Let’s start this one with a silly question. But first, you’ll have to imagine you’re an aging rockstar trying to erase all the trivialities associated with today’s music industry. Got that one? Okay, so next scene: someone suggests you try playing the upcoming gig with colored guitar strings. Would your answer sound something like this: oh, what is the world coming to? 

Whatever your answer, we’ll stop talking about aging rockstars this very instant. That’s right, we ran out of article opening ideas for a second, so… Oh, alright, we’ll try to be a bit more serious. If you were to browse online guitar forums, you’d find one question that’s particularly interesting: do colored guitar strings sound different? If you’re similar to us, here at Music Gear Heads, you’d definitely want to seek out the answer. You’ll find it in the text below!

Even though there’s no way to prove that theory, most guitarists have noticed that differently-colored nylon guitar strings do sound different. For instance, those labeled as gold/red possess a warmer sound. Blue ones, on the other hand, produce a much cooler sound. 

Now, you’ll agree that’s really not enough to cover the vast plains of your interest. Okay, let’s get on with it already!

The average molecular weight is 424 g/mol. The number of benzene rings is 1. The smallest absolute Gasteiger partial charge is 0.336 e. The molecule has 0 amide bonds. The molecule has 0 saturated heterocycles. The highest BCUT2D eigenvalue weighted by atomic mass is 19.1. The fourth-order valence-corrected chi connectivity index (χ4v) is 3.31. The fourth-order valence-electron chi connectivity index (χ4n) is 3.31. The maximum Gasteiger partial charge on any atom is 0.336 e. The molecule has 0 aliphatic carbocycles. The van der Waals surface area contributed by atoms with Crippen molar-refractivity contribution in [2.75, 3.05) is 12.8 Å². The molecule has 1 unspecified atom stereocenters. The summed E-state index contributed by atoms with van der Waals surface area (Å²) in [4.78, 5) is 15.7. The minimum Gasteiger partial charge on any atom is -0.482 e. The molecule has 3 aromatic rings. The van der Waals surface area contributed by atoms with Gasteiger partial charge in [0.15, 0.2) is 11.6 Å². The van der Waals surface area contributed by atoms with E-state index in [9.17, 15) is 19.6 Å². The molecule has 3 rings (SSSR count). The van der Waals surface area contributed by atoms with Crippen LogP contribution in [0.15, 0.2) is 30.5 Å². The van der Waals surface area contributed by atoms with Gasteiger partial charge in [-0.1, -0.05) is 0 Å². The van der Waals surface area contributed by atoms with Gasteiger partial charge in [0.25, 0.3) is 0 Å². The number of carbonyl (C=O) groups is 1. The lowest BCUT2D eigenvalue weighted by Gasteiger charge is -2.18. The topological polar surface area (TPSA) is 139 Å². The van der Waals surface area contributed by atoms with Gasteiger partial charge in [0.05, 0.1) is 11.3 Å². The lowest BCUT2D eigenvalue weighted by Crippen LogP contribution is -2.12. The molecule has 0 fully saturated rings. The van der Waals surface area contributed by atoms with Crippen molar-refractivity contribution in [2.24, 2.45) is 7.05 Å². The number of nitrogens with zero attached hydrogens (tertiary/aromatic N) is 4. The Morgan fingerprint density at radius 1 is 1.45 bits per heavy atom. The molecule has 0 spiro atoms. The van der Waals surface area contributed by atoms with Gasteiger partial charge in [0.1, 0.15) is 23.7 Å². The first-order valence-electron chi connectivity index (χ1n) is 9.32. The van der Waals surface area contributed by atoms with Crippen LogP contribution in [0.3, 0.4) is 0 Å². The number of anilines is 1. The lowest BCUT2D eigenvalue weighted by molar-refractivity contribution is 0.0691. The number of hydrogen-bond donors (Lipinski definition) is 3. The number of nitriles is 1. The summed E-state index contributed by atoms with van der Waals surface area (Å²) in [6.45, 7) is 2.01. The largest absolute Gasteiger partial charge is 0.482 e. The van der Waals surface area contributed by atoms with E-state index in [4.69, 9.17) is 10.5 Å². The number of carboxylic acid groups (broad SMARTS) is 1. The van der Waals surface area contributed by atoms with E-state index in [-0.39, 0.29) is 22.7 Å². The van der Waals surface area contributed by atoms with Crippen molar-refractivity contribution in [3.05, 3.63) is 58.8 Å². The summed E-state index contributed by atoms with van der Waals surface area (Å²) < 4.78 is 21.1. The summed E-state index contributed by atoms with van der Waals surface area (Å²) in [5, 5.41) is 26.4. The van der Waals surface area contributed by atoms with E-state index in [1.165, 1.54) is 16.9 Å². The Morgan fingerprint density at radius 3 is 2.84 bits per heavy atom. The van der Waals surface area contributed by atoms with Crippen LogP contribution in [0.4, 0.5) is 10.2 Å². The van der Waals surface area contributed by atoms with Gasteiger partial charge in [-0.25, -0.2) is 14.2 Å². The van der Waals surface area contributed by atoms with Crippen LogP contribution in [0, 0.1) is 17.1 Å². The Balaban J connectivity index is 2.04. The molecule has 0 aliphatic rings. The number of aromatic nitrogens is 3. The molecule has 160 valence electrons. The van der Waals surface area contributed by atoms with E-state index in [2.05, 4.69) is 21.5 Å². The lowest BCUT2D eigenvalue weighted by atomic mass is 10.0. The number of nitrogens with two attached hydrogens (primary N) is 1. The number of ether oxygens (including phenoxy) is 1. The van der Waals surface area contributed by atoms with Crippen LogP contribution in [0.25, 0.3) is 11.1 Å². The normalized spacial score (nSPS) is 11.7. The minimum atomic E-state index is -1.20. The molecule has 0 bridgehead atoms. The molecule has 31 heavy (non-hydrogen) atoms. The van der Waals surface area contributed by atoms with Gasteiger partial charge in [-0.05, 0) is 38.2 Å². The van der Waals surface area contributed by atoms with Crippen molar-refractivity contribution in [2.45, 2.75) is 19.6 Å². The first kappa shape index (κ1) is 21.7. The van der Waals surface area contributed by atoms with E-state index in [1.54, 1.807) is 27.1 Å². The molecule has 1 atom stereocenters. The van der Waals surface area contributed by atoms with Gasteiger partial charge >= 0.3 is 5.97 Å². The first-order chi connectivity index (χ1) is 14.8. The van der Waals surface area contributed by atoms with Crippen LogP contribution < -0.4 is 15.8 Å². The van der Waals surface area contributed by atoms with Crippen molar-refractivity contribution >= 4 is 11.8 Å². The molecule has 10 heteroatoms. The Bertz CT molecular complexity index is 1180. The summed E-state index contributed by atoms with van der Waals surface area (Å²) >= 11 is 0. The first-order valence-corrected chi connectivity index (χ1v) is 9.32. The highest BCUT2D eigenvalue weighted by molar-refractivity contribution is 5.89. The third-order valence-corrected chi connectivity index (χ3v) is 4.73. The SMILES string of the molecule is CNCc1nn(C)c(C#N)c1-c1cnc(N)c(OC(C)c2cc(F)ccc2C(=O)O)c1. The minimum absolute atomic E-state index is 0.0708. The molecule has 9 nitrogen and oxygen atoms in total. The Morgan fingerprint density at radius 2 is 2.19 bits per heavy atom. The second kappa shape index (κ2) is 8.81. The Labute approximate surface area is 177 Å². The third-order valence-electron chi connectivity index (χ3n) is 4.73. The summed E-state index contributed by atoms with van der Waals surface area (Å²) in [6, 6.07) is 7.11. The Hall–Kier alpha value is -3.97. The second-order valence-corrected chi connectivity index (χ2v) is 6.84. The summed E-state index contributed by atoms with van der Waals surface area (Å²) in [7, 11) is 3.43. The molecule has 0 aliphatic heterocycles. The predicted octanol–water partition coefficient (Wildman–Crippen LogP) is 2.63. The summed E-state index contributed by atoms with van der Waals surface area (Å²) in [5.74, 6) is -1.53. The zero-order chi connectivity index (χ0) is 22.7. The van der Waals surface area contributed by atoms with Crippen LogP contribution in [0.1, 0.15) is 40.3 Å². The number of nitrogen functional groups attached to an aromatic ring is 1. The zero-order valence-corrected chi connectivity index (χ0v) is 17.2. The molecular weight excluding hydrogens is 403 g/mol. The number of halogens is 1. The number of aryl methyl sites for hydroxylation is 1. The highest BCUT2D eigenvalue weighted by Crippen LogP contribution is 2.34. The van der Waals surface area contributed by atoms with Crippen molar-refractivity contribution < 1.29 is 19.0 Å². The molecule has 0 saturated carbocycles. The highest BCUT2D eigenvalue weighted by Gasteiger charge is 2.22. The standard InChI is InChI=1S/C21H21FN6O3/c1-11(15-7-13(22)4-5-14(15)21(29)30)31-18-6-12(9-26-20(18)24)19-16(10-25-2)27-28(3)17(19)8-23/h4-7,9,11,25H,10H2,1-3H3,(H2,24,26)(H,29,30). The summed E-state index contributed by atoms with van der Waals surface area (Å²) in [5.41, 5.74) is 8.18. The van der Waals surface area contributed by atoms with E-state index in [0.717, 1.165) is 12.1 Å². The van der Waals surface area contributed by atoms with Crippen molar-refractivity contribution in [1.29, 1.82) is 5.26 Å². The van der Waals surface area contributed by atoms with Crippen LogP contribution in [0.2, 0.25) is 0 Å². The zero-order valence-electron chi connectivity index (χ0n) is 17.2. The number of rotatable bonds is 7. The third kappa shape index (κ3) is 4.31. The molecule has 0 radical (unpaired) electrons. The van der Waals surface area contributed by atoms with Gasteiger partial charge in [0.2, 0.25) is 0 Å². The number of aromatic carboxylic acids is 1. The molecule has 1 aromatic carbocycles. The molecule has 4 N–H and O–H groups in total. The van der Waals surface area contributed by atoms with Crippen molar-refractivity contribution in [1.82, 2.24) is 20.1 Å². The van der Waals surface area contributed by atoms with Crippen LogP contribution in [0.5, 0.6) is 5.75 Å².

Guitar strings 101 (FAQ)

Before we tackle our main subject for today (colored guitar strings), we might want to consider some basic questions that always seem to come up when someone mentions guitar strings (in the online community, at least). So, what do we got here?

What color are guitar strings supposed to be?

Well, it depends on whether we’re talking about acoustic or electric guitars. In other words: the strings for these two types of instruments are made from different materials. Therefore, they’re also a bit different when it comes to color (but not because of it).

Talking about acoustic guitars, we can differentiate between:

  • Bronze strings. Mostly golden in color.
  • Phosphor bronze strings. Golden, with a bit of red or copper tint.

Talking about electric guitars, we’re able to notice the difference between:

  • Nickel-plated strings. The most common type of electric guitar string on today’s market. They’re silver-white in color.
  • Pure nickel strings. More mellow and softer than their upstairs siblings. They’re also silver in color.
  • Stainless steel strings. They possess the brightest and sharpest sound out of the three. Needless to say, they’re silver, too.

Will bronze strings work on an electric guitar?

In other words: is it possible to use acoustic strings with an electric guitar? The answer is: yes, it’s possible (but not really recommended). There’s a good reason why electric guitars require you to use nickel-plated, pure nickel, or stainless steel strings. And that reason is: because their winding is made from magnetically-active metal.